In this post, we will take a deep-dive into understanding the salary structure in India.
As we all are aware, creating an ideal salary structure is one of the most important tasks of HR or payroll manager. So we have broken down this post into multiple topics. You can pick and choose any topic you are looking for or you can read through the entire post to get a detailed understanding of designing salary structure in India.
- Two basic types of salary structuring
- Three types of salaries
- Different components of salary structure (in India)
- Different ways of defining salary components
- Important points to note while fixing an employee’s salary
Two basic types of salary structuring
The two basic types of structuring salary involve how we want to break up and define CTC. There are two ways to this:
- Top-down: In this type, you define the amount for different salary components and add up the total as gross. For example: Basic – 5000, DA – 5000 = Gross – 10000.
- Bottom-up: In this type, you define the total gross and then divide the amount between different components. For example: Gross = 10000; Basic is 40% of gross, DA is 60% of gross.
The definition of the individual can be as simple as a lump sum amount or basic percentage or complex based on grades, slabs or conditions depending on your company policy. We will discuss more about this in a bit.
Three types of salary
When it comes to confusing salary terms, there are three which gets misused and confused more than the others. Let us get clear on them before proceeding further:
- Net Salary: Simply speaking, this is the salary you get in your hands and thus also sometimes called an in-hand salary. This is the amount you get (or pay) after deductions such as PF, ESI, PT, TDS, loss of pay and other deductions as per your company.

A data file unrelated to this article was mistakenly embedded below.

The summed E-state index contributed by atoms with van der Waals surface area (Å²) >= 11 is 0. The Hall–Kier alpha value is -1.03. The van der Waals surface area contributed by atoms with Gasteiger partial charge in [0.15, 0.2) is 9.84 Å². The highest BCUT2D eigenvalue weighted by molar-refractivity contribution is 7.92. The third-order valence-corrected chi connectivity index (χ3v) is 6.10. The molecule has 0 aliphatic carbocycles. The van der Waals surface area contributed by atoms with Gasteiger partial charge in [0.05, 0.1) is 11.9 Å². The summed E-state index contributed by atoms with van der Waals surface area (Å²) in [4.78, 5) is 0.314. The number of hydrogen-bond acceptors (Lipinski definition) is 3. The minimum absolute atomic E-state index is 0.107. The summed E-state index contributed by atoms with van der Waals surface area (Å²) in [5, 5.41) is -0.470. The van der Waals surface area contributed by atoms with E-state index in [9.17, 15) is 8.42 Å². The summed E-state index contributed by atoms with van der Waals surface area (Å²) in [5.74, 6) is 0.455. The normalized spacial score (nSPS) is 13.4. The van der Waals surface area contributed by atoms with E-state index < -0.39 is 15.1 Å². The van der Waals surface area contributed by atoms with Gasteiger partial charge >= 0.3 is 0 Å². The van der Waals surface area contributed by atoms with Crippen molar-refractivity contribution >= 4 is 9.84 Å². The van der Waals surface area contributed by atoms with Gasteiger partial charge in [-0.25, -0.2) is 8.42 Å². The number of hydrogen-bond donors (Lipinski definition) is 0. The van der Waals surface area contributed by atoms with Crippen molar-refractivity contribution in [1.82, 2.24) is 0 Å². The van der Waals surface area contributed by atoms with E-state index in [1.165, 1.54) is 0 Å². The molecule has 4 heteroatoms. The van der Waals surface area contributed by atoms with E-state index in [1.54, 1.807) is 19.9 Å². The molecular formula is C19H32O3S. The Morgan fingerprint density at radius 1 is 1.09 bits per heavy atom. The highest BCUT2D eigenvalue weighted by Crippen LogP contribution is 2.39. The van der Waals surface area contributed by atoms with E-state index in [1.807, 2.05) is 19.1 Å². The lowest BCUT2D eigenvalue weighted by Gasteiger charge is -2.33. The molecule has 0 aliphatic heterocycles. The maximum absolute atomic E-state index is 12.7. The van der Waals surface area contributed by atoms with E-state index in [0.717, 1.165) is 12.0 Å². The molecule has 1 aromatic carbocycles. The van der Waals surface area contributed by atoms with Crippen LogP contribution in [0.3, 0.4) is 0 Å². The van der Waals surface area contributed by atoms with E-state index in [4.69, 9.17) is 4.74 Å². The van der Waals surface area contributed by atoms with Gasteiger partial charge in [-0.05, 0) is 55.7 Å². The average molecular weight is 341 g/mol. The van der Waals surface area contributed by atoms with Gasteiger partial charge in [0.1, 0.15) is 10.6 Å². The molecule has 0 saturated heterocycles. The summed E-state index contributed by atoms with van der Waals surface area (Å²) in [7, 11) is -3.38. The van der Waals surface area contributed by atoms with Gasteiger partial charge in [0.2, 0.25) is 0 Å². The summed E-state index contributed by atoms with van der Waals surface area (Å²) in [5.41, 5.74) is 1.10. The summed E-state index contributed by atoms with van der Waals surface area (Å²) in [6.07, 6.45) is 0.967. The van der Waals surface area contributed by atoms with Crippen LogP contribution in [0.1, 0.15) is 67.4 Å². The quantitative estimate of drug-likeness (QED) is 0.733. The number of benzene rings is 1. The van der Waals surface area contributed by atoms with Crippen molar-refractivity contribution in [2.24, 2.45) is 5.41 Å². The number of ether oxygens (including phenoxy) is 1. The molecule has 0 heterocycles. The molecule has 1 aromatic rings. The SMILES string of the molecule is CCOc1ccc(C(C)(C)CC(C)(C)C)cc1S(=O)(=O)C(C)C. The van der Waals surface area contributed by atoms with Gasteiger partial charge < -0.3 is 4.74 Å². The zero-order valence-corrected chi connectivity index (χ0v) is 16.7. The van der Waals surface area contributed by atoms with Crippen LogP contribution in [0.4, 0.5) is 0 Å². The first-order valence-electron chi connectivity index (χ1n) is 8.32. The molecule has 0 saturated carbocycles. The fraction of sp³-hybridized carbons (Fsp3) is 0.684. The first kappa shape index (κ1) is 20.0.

- Gross salary: This is the salary which is shown in the payslip. This salary is the total earnings of an employee excluding statutory and non-statutory deductions. Please note that the gross salary will include loss of pay based on employee’s attendance.
- CTC: CTC or cost-to-company is the total monetary benefit provided by the employer for the complete financial year. This will include components such as PF contribution from the employer, gratuity provision, any insurance that is being provided or any other benefits.
Different components of the salary structure in India
Now we will take a look at the different components of the salary structure. Basically, it includes:
- Earnings such as basic, DA, HRA, Conveyance and other allowances
- Variable pay calculated of different criteria
- Reimbursements as per company (Read more on reimbursements)
- Deductions which can be statutory or non-statutory in nature
Things to remember while setting the amounts for:
Basic and DA
- If the amount is too high, it will increase the tax liability of the employee as it is fully taxable. Also, it affects the liability of the employer since higher contributions would be required for PF, ESI deductions.